Floating LNG: Asia's Big Energy Mistake
Op-Ed by Stewart Taggart
Floating Liquid Natural Gas (FLNG) projects in Asia raise hard questions about the technology’s suitability. These include unproven durability, questionable efficiencies and ‘Tragedy of the Commons’ resource exploitation.
Regionally-interconnected gas pipelines look like a much better long-term deal.
To date, the only confirmed FLNG project for Asia is Shell’s US$12 billion Prelude project off Northwest Australia. However, Australia’s Woodside Petroleum is studying FLNG for Northwest Australia’s offshore Browse Field. China National Overseas Oil Company (CNOOC) is considering FLNG to develop gas supplies in disputed South China Sea waters.
Given that gas pipelines and FLNG cost roughly the same to build, a better long-term investment would be an open-access, common-carrier cross-border gas pipeline network.
Pipelines have great flexibility. They also generate network economies. FLNG can only do one thing: carry gas between fixed locations, a big rigidity.
The use of FLNG for Australia's Northwest Shelf is opposed by Western Australia Premier Colin Barnett. Barnett argues FLNG short-changes host regions by reducing land-based investment.
China’s CNOOC is studying FLNG to develop gas fields in South China Sea disputed waters by avoiding any need for regional land-based facilities.
Such a move is certain to be opposed by Southeast Asian countries such as the Philippines and Vietnam, which also claim areas of the South China Sea likely to be targeted by CNOOC.
The result is that FLNG could heighten regional political tension.
This was demonstrated earlier this year when China placed an exploratory oil rig in waters claimed by Vietnam, a move that sparked violent anti-Chinese protests in Vietnam.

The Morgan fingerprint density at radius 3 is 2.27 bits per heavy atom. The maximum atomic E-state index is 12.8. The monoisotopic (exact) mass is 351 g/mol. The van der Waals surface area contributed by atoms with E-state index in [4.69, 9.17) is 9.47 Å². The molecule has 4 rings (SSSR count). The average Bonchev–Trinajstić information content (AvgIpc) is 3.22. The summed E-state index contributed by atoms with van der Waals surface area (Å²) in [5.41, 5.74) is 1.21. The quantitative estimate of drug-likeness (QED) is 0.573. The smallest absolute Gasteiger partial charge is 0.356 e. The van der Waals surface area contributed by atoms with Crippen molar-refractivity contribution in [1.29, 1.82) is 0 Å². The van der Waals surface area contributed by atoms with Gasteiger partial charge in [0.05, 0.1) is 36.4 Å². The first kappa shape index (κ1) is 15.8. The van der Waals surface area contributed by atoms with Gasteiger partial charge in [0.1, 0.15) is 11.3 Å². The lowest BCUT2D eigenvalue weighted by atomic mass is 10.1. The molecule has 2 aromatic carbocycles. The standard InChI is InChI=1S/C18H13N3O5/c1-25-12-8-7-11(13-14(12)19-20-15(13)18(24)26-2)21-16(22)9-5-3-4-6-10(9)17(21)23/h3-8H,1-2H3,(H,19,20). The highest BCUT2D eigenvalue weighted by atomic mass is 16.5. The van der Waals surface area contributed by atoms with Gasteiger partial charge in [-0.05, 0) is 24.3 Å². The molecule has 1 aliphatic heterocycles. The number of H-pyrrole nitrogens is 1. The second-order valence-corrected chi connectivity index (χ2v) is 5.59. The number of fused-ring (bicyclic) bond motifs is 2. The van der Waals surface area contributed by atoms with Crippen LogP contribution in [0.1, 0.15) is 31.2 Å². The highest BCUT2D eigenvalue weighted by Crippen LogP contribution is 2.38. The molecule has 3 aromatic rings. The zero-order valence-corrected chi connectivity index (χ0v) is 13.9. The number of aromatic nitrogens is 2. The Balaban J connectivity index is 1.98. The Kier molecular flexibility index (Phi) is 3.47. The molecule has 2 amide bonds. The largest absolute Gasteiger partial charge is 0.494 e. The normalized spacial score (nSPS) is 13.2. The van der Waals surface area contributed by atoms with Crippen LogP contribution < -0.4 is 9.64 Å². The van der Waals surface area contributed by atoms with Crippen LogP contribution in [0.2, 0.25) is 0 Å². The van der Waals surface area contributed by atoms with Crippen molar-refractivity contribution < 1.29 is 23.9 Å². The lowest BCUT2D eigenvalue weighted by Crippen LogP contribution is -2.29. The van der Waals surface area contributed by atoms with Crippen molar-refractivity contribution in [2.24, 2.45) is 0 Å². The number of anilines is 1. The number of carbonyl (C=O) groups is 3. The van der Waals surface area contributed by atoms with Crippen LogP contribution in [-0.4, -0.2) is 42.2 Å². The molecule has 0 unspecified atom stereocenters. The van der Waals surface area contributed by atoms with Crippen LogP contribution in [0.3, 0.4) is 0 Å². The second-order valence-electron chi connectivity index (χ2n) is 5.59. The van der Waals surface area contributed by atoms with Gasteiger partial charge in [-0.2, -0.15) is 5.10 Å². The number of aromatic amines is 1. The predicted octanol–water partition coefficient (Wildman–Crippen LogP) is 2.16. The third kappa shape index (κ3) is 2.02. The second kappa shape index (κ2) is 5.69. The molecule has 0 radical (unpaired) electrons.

In both the South China Sea and Australia’s Northwest Shelf, large new gas supplies will be developed in coming decades. These will require large capital investment.
In Australia’s Northwest Shelf, a gas pipeline would enable aggregation of both onshore and offshore natural gas supplies for delivery to Northeast Asia. Such a pipeline system could later provide a route to market for Timor Sea and Eastern Indonesian gas supplies.
In the South China Sea, Joint Development Areas shared by China and her Southeast Asian neighbors could link into this larger, regional common-carrier, open-access gas delivery network.
China, Vietnam and the Philippines all have expressed qualified support for joint development as one means of managing overlapping South China Sea claims.
In the future, pipelines can enable development of new fuels. These can includedeep-sea methane hydrates. They can also establish pathways for laying subsea High Voltage Direct Current power lines.
These would more deeply integrate regional electricity markets.
Subsea pipelines represent a long-term solution. FLNG, by contrast, looks like an example of short-term thinking that costs more in the long run.
Stewart Taggart, a former energy market journalist, is principal of Grenatec, a research organization studying the viability of a Pan-Asian Energy Infrastructure. This infrastructure would include inter-connected power lines, natural gas pipelines and fiber optic cables stretching from China, Japan and South Korea to Australia. Stewart has published peer-reviewed research on the concept as well as written trade, specialist and general interest press articles on the ‘Pan-Asian Energy Infrastructure’ concept. Stewart is also an active conference speaker.